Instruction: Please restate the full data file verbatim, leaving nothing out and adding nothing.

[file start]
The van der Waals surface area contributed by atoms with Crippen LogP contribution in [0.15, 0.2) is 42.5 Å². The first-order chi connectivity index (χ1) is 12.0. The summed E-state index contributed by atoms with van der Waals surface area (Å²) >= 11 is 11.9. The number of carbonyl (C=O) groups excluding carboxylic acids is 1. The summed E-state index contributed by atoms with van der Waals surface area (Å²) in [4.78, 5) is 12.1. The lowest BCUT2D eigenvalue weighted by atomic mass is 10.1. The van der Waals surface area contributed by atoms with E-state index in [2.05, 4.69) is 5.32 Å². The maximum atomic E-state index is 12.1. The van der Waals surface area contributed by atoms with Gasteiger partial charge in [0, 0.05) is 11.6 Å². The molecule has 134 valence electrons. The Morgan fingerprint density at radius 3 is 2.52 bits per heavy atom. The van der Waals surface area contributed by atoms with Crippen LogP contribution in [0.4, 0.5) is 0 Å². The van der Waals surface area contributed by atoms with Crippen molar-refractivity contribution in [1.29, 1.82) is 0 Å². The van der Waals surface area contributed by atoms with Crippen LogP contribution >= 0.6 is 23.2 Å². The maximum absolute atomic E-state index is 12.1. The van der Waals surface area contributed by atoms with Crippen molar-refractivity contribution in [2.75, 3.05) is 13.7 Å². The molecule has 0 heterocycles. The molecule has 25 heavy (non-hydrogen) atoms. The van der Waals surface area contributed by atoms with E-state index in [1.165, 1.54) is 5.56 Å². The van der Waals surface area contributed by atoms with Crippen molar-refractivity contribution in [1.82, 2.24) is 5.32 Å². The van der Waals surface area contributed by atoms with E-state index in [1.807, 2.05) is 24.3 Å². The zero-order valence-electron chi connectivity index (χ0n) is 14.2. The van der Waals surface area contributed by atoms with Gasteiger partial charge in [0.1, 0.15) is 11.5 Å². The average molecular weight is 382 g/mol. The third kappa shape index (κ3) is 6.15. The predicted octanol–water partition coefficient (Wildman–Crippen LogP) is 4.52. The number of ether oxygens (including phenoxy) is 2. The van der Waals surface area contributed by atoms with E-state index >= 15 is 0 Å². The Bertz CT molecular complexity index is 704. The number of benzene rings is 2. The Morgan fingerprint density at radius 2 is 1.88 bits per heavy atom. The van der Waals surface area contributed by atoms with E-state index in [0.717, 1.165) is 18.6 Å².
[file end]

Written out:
The van der Waals surface area contributed by atoms with Crippen LogP contribution in [0.15, 0.2) is 42.5 Å². The first-order chi connectivity index (χ1) is 12.0. The summed E-state index contributed by atoms with van der Waals surface area (Å²) >= 11 is 11.9. The number of carbonyl (C=O) groups excluding carboxylic acids is 1. The summed E-state index contributed by atoms with van der Waals surface area (Å²) in [4.78, 5) is 12.1. The lowest BCUT2D eigenvalue weighted by atomic mass is 10.1. The van der Waals surface area contributed by atoms with E-state index in [2.05, 4.69) is 5.32 Å². The maximum atomic E-state index is 12.1. The van der Waals surface area contributed by atoms with Gasteiger partial charge in [0, 0.05) is 11.6 Å². The molecule has 134 valence electrons. The Morgan fingerprint density at radius 3 is 2.52 bits per heavy atom. The van der Waals surface area contributed by atoms with Crippen LogP contribution in [0.4, 0.5) is 0 Å². The van der Waals surface area contributed by atoms with Crippen molar-refractivity contribution in [1.29, 1.82) is 0 Å². The van der Waals surface area contributed by atoms with Crippen LogP contribution >= 0.6 is 23.2 Å². The maximum absolute atomic E-state index is 12.1. The van der Waals surface area contributed by atoms with Crippen molar-refractivity contribution in [2.75, 3.05) is 13.7 Å². The molecule has 0 heterocycles. The molecule has 25 heavy (non-hydrogen) atoms. The van der Waals surface area contributed by atoms with E-state index in [1.165, 1.54) is 5.56 Å². The van der Waals surface area contributed by atoms with Crippen molar-refractivity contribution in [1.82, 2.24) is 5.32 Å². The van der Waals surface area contributed by atoms with E-state index in [1.807, 2.05) is 24.3 Å². The zero-order valence-electron chi connectivity index (χ0n) is 14.2. The van der Waals surface area contributed by atoms with Gasteiger partial charge in [0.1, 0.15) is 11.5 Å². The average molecular weight is 382 g/mol. The third kappa shape index (κ3) is 6.15. The predicted octanol–water partition coefficient (Wildman–Crippen LogP) is 4.52. The number of ether oxygens (including phenoxy) is 2. The van der Waals surface area contributed by atoms with E-state index >= 15 is 0 Å². The Bertz CT molecular complexity index is 704. The number of benzene rings is 2. The Morgan fingerprint density at radius 2 is 1.88 bits per heavy atom. The van der Waals surface area contributed by atoms with E-state index in [0.717, 1.165) is 18.6 Å².